Ecommerce business owners face risks. Some may keep you awake at night. Others are routine and you really don’t think about them.
The ones that keep you awake at night are most likely the least understood — or outside of your control. A key to business success is to mitigate your risks by better understanding the issues and how you will react to them. If nothing else, you may sleep better.
The Business Aspects of Ecommerce
This article continues my series on the business aspects of running an ecommerce firm. To date, the series includes the following installments.
- Who Needs an Ecommerce Strategy, Anyway?
- What’s the Value Proposition of Your Ecommerce Company?
- Choosing Sales Channels to Reach Target Consumers
- 7 Key Ecommerce-Infrastructure Decisions
- Building the Right Ecommerce Team for Success
- Is Your Ecommerce Model Profitable and Sustainable?
- Achieving Your Ecommerce Business Goals
For this article, I’ll examine two different types of risk and how you can leverage them to build a better business. I’ll call them “operational risks” and “assumptive risks.”
If you have an established business that’s running smoothly, you still have risks that can slow your growth or halt your sales. These “operational risks” are ever present and frequently outside of your control. They could include the following.
- Search engine optimization risk. Google changes its search engine algorithms and your website traffic drops by 50 percent overnight.
- Hosting risk. Your website hosting company suffers a series of failures and your stores are offline for hours.
- Price competition risk. Your largest competitor drops prices by 30 percent and your sales suffer.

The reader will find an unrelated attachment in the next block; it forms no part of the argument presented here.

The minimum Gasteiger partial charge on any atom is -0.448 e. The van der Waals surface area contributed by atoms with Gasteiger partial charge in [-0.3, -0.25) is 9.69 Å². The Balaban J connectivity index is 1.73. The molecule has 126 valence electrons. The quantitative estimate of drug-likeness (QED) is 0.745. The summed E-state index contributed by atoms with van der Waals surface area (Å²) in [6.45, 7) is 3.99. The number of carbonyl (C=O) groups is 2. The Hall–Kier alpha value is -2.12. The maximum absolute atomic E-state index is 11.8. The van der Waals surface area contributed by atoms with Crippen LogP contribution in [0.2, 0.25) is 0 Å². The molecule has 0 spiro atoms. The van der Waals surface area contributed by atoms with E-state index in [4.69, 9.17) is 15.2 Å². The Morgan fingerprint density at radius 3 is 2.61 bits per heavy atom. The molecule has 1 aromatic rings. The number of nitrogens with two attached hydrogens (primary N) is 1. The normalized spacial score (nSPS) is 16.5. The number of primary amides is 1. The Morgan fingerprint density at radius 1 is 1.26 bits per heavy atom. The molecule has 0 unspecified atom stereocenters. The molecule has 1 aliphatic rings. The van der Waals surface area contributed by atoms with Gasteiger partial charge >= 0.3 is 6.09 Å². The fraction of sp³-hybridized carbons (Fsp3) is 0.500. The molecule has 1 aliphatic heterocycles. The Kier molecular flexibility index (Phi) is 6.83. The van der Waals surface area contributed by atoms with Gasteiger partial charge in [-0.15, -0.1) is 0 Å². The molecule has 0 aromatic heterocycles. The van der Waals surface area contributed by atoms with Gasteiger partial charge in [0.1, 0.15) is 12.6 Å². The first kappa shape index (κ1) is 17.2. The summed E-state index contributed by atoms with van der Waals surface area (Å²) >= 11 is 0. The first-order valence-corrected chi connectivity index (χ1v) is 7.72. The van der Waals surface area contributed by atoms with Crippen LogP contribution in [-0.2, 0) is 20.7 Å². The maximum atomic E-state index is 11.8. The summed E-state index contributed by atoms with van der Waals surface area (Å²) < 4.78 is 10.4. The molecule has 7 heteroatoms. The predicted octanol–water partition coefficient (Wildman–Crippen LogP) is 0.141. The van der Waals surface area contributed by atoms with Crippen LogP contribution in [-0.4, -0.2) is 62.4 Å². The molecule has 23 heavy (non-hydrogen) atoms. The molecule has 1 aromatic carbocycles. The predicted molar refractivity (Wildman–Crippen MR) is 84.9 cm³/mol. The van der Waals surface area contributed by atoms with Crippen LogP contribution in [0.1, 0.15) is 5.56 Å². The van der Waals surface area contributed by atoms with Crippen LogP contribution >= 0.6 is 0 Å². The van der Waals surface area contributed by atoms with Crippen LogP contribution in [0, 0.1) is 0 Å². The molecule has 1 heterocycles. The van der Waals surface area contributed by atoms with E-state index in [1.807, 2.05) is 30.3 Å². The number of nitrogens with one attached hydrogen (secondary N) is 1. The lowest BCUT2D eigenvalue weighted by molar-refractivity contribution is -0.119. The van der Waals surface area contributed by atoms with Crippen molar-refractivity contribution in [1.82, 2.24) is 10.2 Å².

- Supplier risk. Your top-selling product line is suddenly pulled from the market and you are faced with a huge loss of revenue.
- Shipping risk. A container load of products from an overseas supplier is stuck in customs because of a change in policy or an error in the shipping manifest — you have little inventory to sell.
- Marketplace risk. You sell products on Amazon that it does not carry but it suddenly sources the products itself, at a much lower price.
In those examples, the risk is not something you can directly control. Market forces, economic conditions, competitive strategies, and governmental regulation can impact your business. But, you can make contingency plans to mitigate the risks.
For example, if you are heavily dependent on Google’s organic search traffic for your sales, make sure you understand which keywords convert and set up AdWords advertising campaigns that utilize those keywords and landing pages. In the event you are affected by an algorithm change, you can quickly turn on pay-per-click campaigns to remain visible to those searching on your keywords.
If your competitors decide to lower prices, you need to be in a position to quickly respond. Consider how you might lower your prices in response, or introduce a campaign to emphasize your superior service, free shipping, or rewards program.
The point is to take the time to identify the operational risks that would most impact your business. Think through ways to mitigate the impact if any of those scenarios were to actually happen. Make sure you prioritize. Once you deal with one type of risk, move it down the list and look at the next one.
If you are a startup or expanding into uncharted markets or products, your risk lies in the assumptions you use for planning your new venture. You have to make assumptions, since you have little or no historical data to draw on.